More notes to myself, but the TTXGP’s short run was a huge piece of the 2009-and-on drama in the electric motorcycle community. Though the timeline is pretty straighforward, it’s not at all clear what happened between TTXGP and FIM, besides the entry into the TTXGP Wikipedia page:
Shortly after the inaugural TTXGP race on the Isle of Man in June 2009, discussions commenced between Fédération Internationale de Motocyclisme (FIM), the international governing body of motorcycle racing, and TTXGP regarding the FIM sanction of an eGrandPrix world championship.
The TTXGP Technical Rules, which dealt with class specifications, safety of riders and marshals, and, generally, guidelines concerning the mitigation of possible hazards presented by the electric systems of the motorcycles; were shared with FIM during these discussions.
In November 2009, talks broke down and, thereafter, FIM organized its own electric motorcycle racing series, denominated the e-Power. Motorcycling’s publication of record in the UK indicated that “the split arose after the FIM reneged on its original agreement with TTXGP series organisers, threatening to withdraw its backing pending payment of half a million Euros.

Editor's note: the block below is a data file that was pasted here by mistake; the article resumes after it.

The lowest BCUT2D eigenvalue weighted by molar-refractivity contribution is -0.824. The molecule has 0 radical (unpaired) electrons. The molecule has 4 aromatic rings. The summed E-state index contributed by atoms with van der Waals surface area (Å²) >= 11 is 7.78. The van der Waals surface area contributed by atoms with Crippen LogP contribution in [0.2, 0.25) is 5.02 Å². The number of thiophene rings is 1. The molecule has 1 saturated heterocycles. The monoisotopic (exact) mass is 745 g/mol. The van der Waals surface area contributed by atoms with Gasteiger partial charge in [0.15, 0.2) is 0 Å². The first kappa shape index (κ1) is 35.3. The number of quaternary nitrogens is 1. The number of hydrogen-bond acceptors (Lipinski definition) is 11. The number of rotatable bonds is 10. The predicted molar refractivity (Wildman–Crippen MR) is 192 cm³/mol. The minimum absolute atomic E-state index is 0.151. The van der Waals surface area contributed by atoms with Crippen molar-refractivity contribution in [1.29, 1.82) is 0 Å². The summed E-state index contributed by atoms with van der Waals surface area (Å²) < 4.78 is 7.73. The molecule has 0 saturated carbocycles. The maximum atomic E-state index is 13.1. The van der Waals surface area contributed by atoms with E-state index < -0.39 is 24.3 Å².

A witness to the proceedings claims the FIM then demanded full rights to the series. When the demand was refused the FIM then insisted the rule book – drafted by TTXGP organisers – could not be used outside the FIM’s own hastily-organised series.”
Another publication indicated “The FIM knew a good thing when it saw it and started working with Hussain to push electric motorcycle racing onto a much bigger stage. Things were looking rosy until the FIM walked away — and took the TTXGP’s rule book with it — in November and announced the E-Power series, four races slated to begin in May.”
By January 2010, TTXGP had announced a 2010 series of races that would commence in May at Infineon Raceway, Sonoma, California, and would include races in Canada, Italy, UK and Spain.
Asphalt and Rubber had a take on it, focusing around the “COI” (“conflict of interest”) issues of TTXGP sponsoring and offering it’s own bike, the Mavizen, for purchase by anyone wishing to race. There is, no doubt, a whole lot more to the story, which I’m trying to track down, but in the meantime I found this video: